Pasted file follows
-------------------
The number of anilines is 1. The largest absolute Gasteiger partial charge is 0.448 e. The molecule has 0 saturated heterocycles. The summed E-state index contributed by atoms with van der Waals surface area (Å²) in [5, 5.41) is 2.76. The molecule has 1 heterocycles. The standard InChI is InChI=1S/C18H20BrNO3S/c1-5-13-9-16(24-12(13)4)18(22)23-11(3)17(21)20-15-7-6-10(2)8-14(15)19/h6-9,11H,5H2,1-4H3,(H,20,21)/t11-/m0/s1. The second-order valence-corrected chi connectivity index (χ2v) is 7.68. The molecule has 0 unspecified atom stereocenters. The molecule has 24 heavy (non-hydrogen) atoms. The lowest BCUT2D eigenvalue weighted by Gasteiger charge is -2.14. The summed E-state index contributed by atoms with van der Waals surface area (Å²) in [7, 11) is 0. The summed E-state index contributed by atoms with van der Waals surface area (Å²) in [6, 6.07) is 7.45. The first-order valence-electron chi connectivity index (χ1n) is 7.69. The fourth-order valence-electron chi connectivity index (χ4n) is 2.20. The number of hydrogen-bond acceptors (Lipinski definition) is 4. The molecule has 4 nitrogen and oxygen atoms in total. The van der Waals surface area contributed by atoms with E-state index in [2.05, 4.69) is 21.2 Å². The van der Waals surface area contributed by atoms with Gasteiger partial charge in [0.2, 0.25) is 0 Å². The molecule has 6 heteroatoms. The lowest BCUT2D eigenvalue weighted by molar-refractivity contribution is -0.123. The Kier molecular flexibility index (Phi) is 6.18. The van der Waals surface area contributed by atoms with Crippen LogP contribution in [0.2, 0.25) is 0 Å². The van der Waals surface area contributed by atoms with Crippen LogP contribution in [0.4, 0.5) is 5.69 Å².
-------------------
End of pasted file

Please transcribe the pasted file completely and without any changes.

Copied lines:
The number of anilines is 1. The largest absolute Gasteiger partial charge is 0.448 e. The molecule has 0 saturated heterocycles. The summed E-state index contributed by atoms with van der Waals surface area (Å²) in [5, 5.41) is 2.76. The molecule has 1 heterocycles. The standard InChI is InChI=1S/C18H20BrNO3S/c1-5-13-9-16(24-12(13)4)18(22)23-11(3)17(21)20-15-7-6-10(2)8-14(15)19/h6-9,11H,5H2,1-4H3,(H,20,21)/t11-/m0/s1. The second-order valence-corrected chi connectivity index (χ2v) is 7.68. The molecule has 0 unspecified atom stereocenters. The molecule has 24 heavy (non-hydrogen) atoms. The lowest BCUT2D eigenvalue weighted by Gasteiger charge is -2.14. The summed E-state index contributed by atoms with van der Waals surface area (Å²) in [7, 11) is 0. The summed E-state index contributed by atoms with van der Waals surface area (Å²) in [6, 6.07) is 7.45. The first-order valence-electron chi connectivity index (χ1n) is 7.69. The fourth-order valence-electron chi connectivity index (χ4n) is 2.20. The number of hydrogen-bond acceptors (Lipinski definition) is 4. The molecule has 4 nitrogen and oxygen atoms in total. The van der Waals surface area contributed by atoms with E-state index in [2.05, 4.69) is 21.2 Å². The van der Waals surface area contributed by atoms with Gasteiger partial charge in [0.2, 0.25) is 0 Å². The molecule has 6 heteroatoms. The lowest BCUT2D eigenvalue weighted by molar-refractivity contribution is -0.123. The Kier molecular flexibility index (Phi) is 6.18. The van der Waals surface area contributed by atoms with Crippen LogP contribution in [0.2, 0.25) is 0 Å². The van der Waals surface area contributed by atoms with Crippen LogP contribution in [0.4, 0.5) is 5.69 Å².